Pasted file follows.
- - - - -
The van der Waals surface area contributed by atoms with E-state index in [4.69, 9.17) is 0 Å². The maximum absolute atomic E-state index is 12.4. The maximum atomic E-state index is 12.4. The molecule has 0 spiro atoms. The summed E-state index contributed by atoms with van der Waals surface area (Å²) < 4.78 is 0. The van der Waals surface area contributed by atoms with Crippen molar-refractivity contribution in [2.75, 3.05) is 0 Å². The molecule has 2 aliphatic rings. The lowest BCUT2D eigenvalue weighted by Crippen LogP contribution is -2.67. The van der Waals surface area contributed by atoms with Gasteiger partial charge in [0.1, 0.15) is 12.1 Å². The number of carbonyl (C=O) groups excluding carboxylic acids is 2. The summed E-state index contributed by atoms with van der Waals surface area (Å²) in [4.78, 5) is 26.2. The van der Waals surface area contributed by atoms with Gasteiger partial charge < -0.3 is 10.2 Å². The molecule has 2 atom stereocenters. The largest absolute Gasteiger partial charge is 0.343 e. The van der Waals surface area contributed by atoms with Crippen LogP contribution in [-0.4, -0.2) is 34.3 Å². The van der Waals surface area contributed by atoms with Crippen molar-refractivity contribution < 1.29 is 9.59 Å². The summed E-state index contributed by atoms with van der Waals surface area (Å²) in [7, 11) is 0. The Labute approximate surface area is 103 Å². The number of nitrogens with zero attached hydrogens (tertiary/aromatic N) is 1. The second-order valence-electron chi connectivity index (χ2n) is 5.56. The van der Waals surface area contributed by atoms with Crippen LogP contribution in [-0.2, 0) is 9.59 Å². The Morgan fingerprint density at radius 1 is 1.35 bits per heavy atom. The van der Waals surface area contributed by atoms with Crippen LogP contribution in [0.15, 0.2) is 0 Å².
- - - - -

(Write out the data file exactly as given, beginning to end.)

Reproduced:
The van der Waals surface area contributed by atoms with E-state index in [4.69, 9.17) is 0 Å². The maximum absolute atomic E-state index is 12.4. The maximum atomic E-state index is 12.4. The molecule has 0 spiro atoms. The summed E-state index contributed by atoms with van der Waals surface area (Å²) < 4.78 is 0. The van der Waals surface area contributed by atoms with Crippen molar-refractivity contribution in [2.75, 3.05) is 0 Å². The molecule has 2 aliphatic rings. The lowest BCUT2D eigenvalue weighted by Crippen LogP contribution is -2.67. The van der Waals surface area contributed by atoms with Gasteiger partial charge in [0.1, 0.15) is 12.1 Å². The number of carbonyl (C=O) groups excluding carboxylic acids is 2. The summed E-state index contributed by atoms with van der Waals surface area (Å²) in [4.78, 5) is 26.2. The van der Waals surface area contributed by atoms with Gasteiger partial charge < -0.3 is 10.2 Å². The molecule has 2 atom stereocenters. The largest absolute Gasteiger partial charge is 0.343 e. The van der Waals surface area contributed by atoms with Crippen LogP contribution in [-0.4, -0.2) is 34.3 Å². The van der Waals surface area contributed by atoms with Crippen molar-refractivity contribution < 1.29 is 9.59 Å². The summed E-state index contributed by atoms with van der Waals surface area (Å²) in [7, 11) is 0. The Labute approximate surface area is 103 Å². The number of nitrogens with zero attached hydrogens (tertiary/aromatic N) is 1. The second-order valence-electron chi connectivity index (χ2n) is 5.56. The van der Waals surface area contributed by atoms with Crippen LogP contribution in [-0.2, 0) is 9.59 Å². The Morgan fingerprint density at radius 1 is 1.35 bits per heavy atom. The van der Waals surface area contributed by atoms with Crippen LogP contribution in [0.15, 0.2) is 0 Å².